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THURSDAY, April 27, 2017 (HealthDay News) -- It's the leading cause of permanent vision loss for Americans, but a condition called age-related macular degeneration (AMD) may be going undiagnosed too often, new research suggests.
The new study involved 644 people aged 60 and older who were found to have normal eye health in their most recent examination by either a primary eye care ophthalmologist or optometrist.
However, when re-examined by a research team at the University of Alabama at Birmingham, about 25 percent of the study participants showed evidence of age-related macular degeneration.
Just why initial exams didn't always pick up the condition remains "unclear," wrote a team led by the university's Dr. David Neely.
But, "as treatments for the earliest stages of AMD are developed in the coming years, correct identification of AMD in primary eye care will be critical for routing patients to treatment as soon as possible so that the disease can be treated in its earliest phases and central vision loss avoided," the study authors said.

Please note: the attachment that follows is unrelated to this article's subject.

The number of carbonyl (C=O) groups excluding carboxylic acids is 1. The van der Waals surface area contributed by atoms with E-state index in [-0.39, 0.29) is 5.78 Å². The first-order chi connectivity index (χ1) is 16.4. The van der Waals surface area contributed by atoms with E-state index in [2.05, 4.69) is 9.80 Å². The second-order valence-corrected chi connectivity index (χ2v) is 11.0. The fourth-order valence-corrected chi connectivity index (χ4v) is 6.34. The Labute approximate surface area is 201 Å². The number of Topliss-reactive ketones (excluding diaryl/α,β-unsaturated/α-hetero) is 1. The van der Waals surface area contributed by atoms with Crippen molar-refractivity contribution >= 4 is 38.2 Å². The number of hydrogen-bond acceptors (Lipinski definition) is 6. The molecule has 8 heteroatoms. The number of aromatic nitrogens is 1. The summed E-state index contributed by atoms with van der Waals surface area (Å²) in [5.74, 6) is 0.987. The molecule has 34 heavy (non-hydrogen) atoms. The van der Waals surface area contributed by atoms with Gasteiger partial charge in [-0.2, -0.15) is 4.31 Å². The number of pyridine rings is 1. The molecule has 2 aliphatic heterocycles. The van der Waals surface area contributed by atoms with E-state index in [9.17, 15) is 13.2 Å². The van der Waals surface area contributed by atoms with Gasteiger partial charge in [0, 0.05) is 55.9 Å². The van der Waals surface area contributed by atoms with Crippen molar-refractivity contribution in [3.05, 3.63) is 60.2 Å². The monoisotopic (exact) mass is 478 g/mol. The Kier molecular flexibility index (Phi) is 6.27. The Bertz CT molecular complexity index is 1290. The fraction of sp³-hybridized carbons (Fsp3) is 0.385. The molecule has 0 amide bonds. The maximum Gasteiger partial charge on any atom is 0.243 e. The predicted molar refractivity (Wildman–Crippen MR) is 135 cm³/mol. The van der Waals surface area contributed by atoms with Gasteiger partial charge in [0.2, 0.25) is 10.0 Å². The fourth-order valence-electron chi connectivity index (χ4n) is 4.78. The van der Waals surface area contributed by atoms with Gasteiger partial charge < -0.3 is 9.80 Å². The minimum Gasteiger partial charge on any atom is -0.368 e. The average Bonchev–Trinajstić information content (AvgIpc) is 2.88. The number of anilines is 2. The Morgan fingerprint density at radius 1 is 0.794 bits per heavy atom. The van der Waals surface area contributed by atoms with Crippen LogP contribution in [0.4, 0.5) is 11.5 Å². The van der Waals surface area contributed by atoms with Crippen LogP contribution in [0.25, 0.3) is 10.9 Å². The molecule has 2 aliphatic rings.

According to the researchers, about 14 million Americans have AMD.
Two ophthalmologists agreed that more must be done to spot the disease early.
"It is imperative that the highest standards be adhered to in the detection of this commonplace disease," said Dr. Mark Fromer of Lenox Hill Hospital in New York City. "A dilated examination -- with careful inspection of the eye's macula [center of the retina] -- is necessary to determine if there are characteristic findings of this disease in the patient."
If age-related macular degeneration is suspected, much can be done, Fromer explained. "Dietary change and the use of nutritional supplements can dramatically slow the progression of macular disease," he noted.
Dr. Nazanin Barzideh is chief of retina and vitreous surgery at NYU Winthrop Hospital in Mineola, N.Y. She said the new finding "emphasizes the importance of communication between patient's primary care physician and ophthalmologist."
The findings were published online April 27 in the journal JAMA Ophthalmology.
-- Robert Preidt
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SOURCES: Mark Fromer, M.D., ophthalmologist, Lenox Hill Hospital, New York City; Nazanin Barzideh, M.D., chief of retina and vitreous surgery, NYU Winthrop Hospital, Mineola, N.Y.; JAMA Ophthalmology, news release, April 27, 2017